Sunday 16 September 2012

Levelling playing field for kids

Meritocracy has been undermined by marketisation of education
By Phua Mei Pin, The Straits Times, 15 Sep 2012

ASSOCIATE Professor Jason Tan Eng Thye at the National Institute of Education specialises in education policy, and has been analysing the school ranking system since it was introduced in 1992.

He talks about the latest move to scrap the banding system.

Why was ranking necessary in the first place?

The British began publishing their school ranking tables in 1992. We started in the same year.

The idea at the time, borrowed from the West, was that the schools had been stagnating for so long because they had not been exposed to market forces. So we needed ranking to make them wake up, make them more responsive to consumer demand, just like in the marketplace.

The Ministry of Education (MOE) touted competition as the way to go, in order - supposedly - to improve the overall quality of education for all students.

The theory appeared appealing at first glance: to keep everyone on their toes so they would improve. The trouble in the real world was there wasn't a level playing field.

What effect did it have on the education system?

Schools had to keep competing to attract the desirable students, the ones who would boost the school's ranking. There was a disincentive for school heads to dedicate their schools solely to struggling students or those who had discipline or morale problems, because a school would have to put in that much more effort and time with such students.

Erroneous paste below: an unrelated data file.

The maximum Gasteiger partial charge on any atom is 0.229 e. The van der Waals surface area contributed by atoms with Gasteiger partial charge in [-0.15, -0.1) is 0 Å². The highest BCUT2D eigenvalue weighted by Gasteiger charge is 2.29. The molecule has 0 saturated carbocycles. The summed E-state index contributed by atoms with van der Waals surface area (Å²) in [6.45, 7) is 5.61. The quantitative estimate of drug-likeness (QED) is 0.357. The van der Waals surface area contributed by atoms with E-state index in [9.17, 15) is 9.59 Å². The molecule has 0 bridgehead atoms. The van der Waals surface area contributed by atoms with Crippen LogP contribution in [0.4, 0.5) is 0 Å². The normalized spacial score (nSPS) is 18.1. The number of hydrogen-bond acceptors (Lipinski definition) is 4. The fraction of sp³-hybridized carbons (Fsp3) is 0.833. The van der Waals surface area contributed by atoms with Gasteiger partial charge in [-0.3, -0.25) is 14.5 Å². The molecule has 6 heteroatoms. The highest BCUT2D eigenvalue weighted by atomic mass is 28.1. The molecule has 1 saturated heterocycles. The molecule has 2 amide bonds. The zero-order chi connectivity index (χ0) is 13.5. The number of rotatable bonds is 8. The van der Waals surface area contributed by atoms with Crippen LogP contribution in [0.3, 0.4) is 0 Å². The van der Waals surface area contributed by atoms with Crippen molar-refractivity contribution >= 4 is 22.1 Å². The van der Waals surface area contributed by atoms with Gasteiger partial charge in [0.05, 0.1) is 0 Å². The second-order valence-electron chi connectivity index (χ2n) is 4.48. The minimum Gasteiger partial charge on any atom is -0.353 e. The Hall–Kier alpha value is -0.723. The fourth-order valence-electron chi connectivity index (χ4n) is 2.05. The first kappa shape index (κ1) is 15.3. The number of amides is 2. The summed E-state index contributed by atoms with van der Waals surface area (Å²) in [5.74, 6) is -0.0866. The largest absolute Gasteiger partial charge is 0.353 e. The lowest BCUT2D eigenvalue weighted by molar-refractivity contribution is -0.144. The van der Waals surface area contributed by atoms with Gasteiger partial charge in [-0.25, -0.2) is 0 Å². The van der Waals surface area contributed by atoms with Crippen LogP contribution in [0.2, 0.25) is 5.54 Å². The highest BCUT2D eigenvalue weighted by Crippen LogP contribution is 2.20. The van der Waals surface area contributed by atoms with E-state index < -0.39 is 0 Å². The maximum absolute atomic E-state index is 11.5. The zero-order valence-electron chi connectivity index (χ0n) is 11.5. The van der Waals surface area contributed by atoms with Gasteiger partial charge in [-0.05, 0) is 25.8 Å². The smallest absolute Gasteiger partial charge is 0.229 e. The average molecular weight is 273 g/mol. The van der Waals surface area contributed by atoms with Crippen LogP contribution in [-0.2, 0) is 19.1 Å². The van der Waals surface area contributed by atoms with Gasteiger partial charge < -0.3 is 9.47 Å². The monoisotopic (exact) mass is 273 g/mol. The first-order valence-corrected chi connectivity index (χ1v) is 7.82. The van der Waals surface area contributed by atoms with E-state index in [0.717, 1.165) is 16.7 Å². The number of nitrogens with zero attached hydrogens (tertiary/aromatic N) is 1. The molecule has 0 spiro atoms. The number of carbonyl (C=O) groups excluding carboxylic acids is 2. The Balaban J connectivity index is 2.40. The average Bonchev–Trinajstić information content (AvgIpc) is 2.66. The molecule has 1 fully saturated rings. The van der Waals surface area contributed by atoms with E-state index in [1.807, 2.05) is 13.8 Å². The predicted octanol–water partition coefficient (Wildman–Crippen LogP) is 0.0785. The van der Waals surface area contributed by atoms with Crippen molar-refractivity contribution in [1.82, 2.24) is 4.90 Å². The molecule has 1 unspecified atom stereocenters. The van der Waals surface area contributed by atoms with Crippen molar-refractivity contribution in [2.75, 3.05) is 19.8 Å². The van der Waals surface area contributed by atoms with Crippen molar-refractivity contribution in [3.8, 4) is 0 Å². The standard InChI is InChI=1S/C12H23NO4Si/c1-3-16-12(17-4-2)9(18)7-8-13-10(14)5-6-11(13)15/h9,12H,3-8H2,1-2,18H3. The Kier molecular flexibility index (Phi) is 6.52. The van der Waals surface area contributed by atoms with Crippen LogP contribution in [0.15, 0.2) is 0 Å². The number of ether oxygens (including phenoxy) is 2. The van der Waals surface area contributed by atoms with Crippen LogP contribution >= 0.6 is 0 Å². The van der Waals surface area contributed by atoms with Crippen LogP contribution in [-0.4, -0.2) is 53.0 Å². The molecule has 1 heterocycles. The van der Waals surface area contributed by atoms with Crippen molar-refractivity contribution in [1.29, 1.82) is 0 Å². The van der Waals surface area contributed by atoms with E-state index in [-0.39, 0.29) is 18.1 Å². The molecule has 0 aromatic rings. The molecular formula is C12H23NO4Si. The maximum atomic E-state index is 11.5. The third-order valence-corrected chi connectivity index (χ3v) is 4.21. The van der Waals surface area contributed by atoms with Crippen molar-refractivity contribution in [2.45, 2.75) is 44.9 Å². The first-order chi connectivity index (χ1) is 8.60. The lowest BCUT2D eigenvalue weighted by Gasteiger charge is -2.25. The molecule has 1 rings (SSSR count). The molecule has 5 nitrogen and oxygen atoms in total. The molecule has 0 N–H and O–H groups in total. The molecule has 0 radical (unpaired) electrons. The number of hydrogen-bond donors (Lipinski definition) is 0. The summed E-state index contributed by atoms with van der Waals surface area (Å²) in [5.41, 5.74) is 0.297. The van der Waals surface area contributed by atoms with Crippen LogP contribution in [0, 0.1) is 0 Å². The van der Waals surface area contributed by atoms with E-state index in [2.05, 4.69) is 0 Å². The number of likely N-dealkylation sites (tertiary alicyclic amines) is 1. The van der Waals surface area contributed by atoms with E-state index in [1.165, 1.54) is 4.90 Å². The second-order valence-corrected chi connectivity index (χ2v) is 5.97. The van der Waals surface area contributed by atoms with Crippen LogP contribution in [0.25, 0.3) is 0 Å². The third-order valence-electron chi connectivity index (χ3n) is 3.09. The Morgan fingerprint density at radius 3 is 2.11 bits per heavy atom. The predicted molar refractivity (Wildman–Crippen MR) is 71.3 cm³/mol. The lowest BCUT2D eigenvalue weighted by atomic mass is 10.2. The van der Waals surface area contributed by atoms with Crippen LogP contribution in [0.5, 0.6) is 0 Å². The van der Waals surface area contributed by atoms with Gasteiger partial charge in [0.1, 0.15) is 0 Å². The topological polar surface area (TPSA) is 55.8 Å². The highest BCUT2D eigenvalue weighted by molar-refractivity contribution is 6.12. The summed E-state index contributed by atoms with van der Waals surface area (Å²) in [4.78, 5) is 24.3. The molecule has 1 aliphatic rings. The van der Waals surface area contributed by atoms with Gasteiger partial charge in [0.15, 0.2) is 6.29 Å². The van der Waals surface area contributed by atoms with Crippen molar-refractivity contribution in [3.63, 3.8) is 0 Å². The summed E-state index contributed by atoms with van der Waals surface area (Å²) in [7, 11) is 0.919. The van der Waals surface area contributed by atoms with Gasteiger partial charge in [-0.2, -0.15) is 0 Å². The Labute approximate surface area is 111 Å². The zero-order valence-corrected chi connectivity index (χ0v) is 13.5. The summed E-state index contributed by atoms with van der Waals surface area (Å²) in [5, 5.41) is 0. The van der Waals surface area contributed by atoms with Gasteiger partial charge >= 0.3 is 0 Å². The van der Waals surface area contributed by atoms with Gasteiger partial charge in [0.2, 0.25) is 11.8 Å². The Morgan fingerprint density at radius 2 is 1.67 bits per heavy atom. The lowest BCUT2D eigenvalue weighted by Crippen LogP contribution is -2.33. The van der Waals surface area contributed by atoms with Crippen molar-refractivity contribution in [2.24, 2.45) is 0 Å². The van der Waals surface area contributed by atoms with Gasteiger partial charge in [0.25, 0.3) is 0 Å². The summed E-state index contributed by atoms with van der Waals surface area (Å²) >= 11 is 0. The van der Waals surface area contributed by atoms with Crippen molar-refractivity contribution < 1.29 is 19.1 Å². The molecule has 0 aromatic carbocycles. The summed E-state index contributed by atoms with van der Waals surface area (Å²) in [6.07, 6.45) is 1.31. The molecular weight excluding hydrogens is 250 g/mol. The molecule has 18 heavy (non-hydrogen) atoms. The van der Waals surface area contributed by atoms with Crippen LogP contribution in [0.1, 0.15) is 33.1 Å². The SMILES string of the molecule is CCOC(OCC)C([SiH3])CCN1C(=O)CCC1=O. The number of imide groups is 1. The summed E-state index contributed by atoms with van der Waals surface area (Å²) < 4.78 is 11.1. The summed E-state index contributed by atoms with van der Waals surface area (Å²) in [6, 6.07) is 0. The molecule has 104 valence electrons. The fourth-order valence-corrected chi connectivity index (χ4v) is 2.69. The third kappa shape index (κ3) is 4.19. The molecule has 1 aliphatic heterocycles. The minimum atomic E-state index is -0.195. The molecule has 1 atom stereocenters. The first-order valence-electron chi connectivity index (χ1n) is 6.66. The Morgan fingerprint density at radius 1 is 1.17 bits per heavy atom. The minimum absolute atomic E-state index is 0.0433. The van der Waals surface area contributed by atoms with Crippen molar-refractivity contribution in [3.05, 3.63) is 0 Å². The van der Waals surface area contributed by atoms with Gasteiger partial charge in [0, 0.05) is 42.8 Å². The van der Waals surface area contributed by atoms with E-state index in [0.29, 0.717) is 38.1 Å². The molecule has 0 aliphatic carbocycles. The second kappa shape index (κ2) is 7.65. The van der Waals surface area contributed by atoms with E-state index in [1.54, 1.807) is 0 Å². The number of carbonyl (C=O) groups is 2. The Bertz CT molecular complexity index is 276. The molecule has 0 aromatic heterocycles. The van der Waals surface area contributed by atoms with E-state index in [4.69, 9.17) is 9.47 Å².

You could already see in the mid-90s an element of strategising on the part of the schools. By 1995, some schools had already taken English literature off the syllabus because allegedly it was harder to score well in it.

In response to complaints that the original ranking system was overly focused on academic outcomes, MOE then tried in 2004 to assess schools on a wider spectrum of achievements.

But this simply extended the strategising from the academic to non-academic arena.

For example, some schools have abolished co-curricular activities that don't bring in any awards. Some have resorted to recruiting most or all of their playing teams in strategic sports from overseas.

If you think about it from the viewpoint of providing opportunities for all students, it is at odds with a holistic education.

A lot of the time, students pick up values not so much in the classroom as through personal observation of what school teachers and heads are doing. If they see for themselves that the school is sending the signal that winning is what we're all about, it teaches them that the ends justify the means.

Will scrapping banding end the obsession with academic performance?

The trouble is, there's always the informal grapevine. Even if you don't band the schools any more, there will always be this group of parents and students who will want to know. Despite MOE's repeated claims that every school is a good school, parents' and students' behaviours show that they don't subscribe to that.